The effect of behavior therapy on caudate N-acetyl-l-aspartic acid in adults with obsessive-compulsive disorder

Stephen P.H. Whiteside, Jonathan S. Abramowitz, John D. Port

Research output: Contribution to journalArticlepeer-review

17 Scopus citations


Previous studies suggest that baseline differences in neuronal markers between patients with obsessive-compulsive disorder (OCD) and healthy controls no longer exist following successful pharmacotherapy. The current study used proton magnetic resonance spectroscopy (MRS) to investigate differences in absolute concentrations of neurochemicals (i.e., N-acetyl-l-aspartic; NAA) in the head of the caudate nucleus (HOC) and orbital frontal white matter (OFWM) between 15 adults with OCD and a sex- and age-matched control group, as well as the effects of behavior therapy on these chemicals. Behavior therapy was associated with a significant increase in left HOC NAA. When the analyses were restricted to only pairings with complete data (OCD patient, control, post-treatment), the levels of left HOC NAA were significantly lower in patients compared to controls, and increased significantly with treatment. Exploratory analyses suggested that levels of NAA and Cr (creatine) in the right OFWM may be significantly lower in the OCD group than the control group. The results raise the possibility that successful behavioral treatment may be associated with increases in markers of neuronal viability, although other associations found in the literature were not replicated.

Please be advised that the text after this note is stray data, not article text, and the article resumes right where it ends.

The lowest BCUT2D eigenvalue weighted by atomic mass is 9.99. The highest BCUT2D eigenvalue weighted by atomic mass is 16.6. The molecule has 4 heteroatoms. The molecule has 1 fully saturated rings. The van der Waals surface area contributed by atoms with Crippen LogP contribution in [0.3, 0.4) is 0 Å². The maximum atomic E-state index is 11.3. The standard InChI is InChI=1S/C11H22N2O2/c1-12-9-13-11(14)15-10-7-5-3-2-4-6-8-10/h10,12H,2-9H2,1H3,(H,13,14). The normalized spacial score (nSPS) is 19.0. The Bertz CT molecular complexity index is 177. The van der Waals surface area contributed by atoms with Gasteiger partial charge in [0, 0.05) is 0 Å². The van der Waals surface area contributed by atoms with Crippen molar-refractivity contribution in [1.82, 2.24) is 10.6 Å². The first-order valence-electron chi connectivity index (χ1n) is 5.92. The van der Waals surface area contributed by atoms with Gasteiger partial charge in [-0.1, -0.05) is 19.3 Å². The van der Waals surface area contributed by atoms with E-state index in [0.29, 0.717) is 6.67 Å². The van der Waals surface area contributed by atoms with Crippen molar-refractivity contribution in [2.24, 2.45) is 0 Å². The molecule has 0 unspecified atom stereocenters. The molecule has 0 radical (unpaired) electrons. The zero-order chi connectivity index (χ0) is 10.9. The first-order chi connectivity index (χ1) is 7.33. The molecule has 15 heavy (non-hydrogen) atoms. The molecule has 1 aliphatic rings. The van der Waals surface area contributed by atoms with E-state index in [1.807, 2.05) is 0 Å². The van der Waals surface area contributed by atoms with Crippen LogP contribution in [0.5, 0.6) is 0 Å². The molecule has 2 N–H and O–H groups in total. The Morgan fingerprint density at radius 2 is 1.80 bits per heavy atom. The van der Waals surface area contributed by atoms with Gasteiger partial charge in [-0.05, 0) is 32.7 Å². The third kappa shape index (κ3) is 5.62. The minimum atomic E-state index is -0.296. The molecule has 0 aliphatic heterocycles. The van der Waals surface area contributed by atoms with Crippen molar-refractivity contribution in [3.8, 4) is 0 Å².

Original languageEnglish (US)
Pages (from-to)10-16
Number of pages7
JournalPsychiatry Research - Neuroimaging
Issue number1
StatePublished - Jan 30 2012


  • Anxiety
  • Exposure and response prevention
  • Magnetic resonance spectroscopy
  • Neuroimaging
  • Orbital frontal white matter

ASJC Scopus subject areas

  • Neuroscience (miscellaneous)
  • Radiology Nuclear Medicine and imaging
  • Psychiatry and Mental health


Dive into the research topics of 'The effect of behavior therapy on caudate N-acetyl-l-aspartic acid in adults with obsessive-compulsive disorder'. Together they form a unique fingerprint.

Cite this